I think Brexit is a symptom of this same divide too, and of the ‘left behind’ people and places who feel like they are being looked down upon by a detached metropolitan elite determined to police the way they think and talk. There is yawning chasm between our institutions and millions of the people that they are meant to work for.
Since I raised this, earlier last week, I’ve lost count of the number of colleagues who have offered their support – and have also promised to say no to the training. I’ve been stopped by Commons staff too who thanked me for speaking out against this ‘total nonsense’.
It’s sparked more interest than I could have predicted, and for that I am grateful.
Once again I call on colleagues in the privileged position of being able to speak out and to take a stand against this Leftist infiltration of our institutions, to do exactly that and put a stop to forced ‘re-education’ once and for all.
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ALEXANDRA SHULMAN: How a brazen fox wrecked my holiday… and my skin
I should have been basking in the soft September sun of the Adriatic last week but I wasn’t. Instead I was tearing my skin off at home in West London because of a close encounter with a fox.
It was a sunny afternoon so the garden doors were wide open, and when I saw the upturned composting caddy (demanded by our council), I assumed it was a local cat and thought little of it.
Coronavirus has turned the long-established feline territorial balance of power on its head and over the past months new cats have invaded our garden, previously lorded over by our cat Coco and her next-door neighbour Pumpkin. Coco is far too fastidious to rummage round anyone’s leftovers.
An hour later, I opened the door of the sitting room intending, somewhat guiltily in the middle of the afternoon, to sneak in a quick fix of Fauda, the Israeli drama that’s my current TV go-to, and discovered, curled up on the sofa where I usually sit, a bony fox.
I should have been basking in the soft September sun of the Adriatic last week but I wasn’t. Instead I was tearing my skin off at home in West London because of a close encounter with a fox, writes Alexandra Shulman (pictured)
As cosy as you like, as if it too were settling down for a Netflix box set.
Despite my shriek, it showed no inclination to move and was only shooed out with some difficulty by David, my boyfriend, dragged away from his computer to help deal with the situation.
Even after it finally vacated the sofa, it didn’t want to leave and wandered around the room on spindly legs while David tussled with window locks to open up a space large enough for it to slip out.
And here’s the dumb thing. Instead of getting out the vacuum cleaner and disinfectant and shoving the sofa covers in the washing machine, I sat down exactly where the fox had been, ignoring the few tufts of its hair, to watch my programme.
When the itching began on my bottom all of four minutes later, I put it down to my catastrophising nature.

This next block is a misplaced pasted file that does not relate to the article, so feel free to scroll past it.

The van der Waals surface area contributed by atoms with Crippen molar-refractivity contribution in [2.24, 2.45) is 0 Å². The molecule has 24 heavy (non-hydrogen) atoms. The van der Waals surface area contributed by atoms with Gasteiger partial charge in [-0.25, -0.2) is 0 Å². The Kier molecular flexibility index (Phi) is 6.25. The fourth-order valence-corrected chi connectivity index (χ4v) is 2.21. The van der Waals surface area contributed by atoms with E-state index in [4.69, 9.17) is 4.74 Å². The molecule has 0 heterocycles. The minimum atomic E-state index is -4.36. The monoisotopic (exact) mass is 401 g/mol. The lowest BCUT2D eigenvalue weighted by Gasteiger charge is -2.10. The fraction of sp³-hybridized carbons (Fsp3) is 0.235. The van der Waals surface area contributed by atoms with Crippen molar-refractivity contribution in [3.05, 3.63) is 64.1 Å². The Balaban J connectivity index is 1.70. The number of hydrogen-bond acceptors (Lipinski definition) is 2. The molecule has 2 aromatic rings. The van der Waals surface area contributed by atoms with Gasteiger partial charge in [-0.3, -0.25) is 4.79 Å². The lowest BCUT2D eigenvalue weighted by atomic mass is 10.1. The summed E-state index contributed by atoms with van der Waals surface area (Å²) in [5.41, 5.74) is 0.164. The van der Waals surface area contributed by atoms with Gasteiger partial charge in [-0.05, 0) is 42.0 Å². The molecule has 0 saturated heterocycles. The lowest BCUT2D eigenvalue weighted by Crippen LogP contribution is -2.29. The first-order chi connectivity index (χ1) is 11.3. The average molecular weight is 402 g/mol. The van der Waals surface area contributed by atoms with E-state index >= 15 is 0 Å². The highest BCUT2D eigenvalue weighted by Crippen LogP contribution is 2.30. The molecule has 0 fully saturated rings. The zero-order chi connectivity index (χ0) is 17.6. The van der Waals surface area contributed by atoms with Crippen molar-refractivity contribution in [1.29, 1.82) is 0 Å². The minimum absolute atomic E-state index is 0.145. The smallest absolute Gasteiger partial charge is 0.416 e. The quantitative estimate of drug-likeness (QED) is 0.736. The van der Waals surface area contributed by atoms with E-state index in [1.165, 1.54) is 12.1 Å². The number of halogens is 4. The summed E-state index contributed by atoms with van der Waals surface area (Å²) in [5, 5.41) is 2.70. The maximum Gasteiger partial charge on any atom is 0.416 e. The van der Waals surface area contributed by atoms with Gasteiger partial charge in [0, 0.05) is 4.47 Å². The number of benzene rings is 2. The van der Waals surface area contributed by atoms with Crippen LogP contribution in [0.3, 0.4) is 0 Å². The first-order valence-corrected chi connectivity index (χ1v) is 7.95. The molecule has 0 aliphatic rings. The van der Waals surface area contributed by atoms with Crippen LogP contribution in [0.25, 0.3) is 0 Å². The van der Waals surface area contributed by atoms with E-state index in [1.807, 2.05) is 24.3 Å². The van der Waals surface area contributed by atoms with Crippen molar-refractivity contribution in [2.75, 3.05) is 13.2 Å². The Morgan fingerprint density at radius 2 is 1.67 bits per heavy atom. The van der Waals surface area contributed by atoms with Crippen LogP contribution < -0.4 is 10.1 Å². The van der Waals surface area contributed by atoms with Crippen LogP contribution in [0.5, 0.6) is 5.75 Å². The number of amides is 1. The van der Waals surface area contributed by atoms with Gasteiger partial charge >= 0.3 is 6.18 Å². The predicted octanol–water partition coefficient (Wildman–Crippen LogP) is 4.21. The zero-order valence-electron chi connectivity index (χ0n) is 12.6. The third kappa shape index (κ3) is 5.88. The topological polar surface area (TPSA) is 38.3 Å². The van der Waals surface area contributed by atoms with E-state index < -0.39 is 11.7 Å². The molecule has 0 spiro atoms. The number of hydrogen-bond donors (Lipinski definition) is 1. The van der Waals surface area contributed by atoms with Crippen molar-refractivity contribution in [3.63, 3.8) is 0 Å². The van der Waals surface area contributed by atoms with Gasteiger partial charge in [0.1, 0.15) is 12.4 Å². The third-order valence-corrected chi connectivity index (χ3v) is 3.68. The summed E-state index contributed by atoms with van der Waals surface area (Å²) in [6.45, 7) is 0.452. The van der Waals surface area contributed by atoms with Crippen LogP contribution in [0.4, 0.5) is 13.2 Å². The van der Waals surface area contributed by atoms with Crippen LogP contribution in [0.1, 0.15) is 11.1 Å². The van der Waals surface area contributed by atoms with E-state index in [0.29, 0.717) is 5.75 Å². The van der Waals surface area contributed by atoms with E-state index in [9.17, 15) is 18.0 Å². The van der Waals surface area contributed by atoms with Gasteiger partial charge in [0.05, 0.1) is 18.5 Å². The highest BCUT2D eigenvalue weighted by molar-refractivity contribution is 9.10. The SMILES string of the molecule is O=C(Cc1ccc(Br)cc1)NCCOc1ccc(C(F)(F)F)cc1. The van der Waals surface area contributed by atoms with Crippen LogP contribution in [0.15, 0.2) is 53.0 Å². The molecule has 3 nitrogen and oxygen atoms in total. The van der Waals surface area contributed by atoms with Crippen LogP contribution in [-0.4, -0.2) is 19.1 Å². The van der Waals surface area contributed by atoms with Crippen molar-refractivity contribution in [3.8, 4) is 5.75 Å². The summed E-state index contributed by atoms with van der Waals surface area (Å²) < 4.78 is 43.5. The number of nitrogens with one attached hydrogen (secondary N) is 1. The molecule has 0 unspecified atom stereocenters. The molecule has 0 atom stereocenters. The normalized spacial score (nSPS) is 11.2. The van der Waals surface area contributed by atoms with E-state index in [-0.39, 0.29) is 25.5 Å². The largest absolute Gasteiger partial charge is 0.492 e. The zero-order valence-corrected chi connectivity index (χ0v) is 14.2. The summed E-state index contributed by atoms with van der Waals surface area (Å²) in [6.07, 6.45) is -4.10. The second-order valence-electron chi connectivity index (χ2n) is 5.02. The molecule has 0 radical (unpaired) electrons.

I opened the door of the sitting room intending, somewhat guiltily in the middle of the afternoon, to sneak in a quick fix of Fauda, the Israeli drama that’s my current TV go-to, and discovered, curled up on the sofa where I usually sit, a bony fox. (File image)
I sat down exactly where the fox had been, ignoring the few tufts of its hair, to watch my programme. When the itching began on my bottom all of four minutes later, I put it down to my catastrophising nature. By the time I got to see my GP and said I was planning to go to Croatia (file image) the next day, we agreed it was probably best to postpone it for 48 hours
What nonsense, I thought. Of course you can’t be catching something this quickly from a bug or flea or heavens knows what on the sofa. You’re wearing thick cotton trousers. Do stop imagining problems.
The itching grew more persistent, but not unbearable, and after two episodes of Fauda, watching the Palestinians and Israelis blow each other up, I gave the sofa a quick clean and left the room. I could see nothing on my skin but it certainly didn’t feel right.
By the next morning I was convinced I had an allergic reaction to the fox hair. The usual arsenal of anti-histamines I keep to deal with insect bites were not doing anything. I started to Google to find where I might get a cortisone shot that in my self-diagnosis I felt might help.
But it was Saturday. Everywhere, including GP surgeries, was closed. Desperate for advice, I headed to our local A&E, which I discovered had been shut since April, so rushed to the next nearest at St Mary’s in Paddington, which was gratifyingly empty.
Since most people are avoiding inessential hospital visits, I was treated almost instantly and sent home with steroid tablets. The nurse didn’t seem particularly interested in the story about the fox.
Over the next two days, the rash darkened into a deep purple and started to spread. Small hives began popping up on my torso, arms, back and legs and the original seat (literally) of the problem, but looked like nothing I had ever seen before. Maybe the bubonic plague.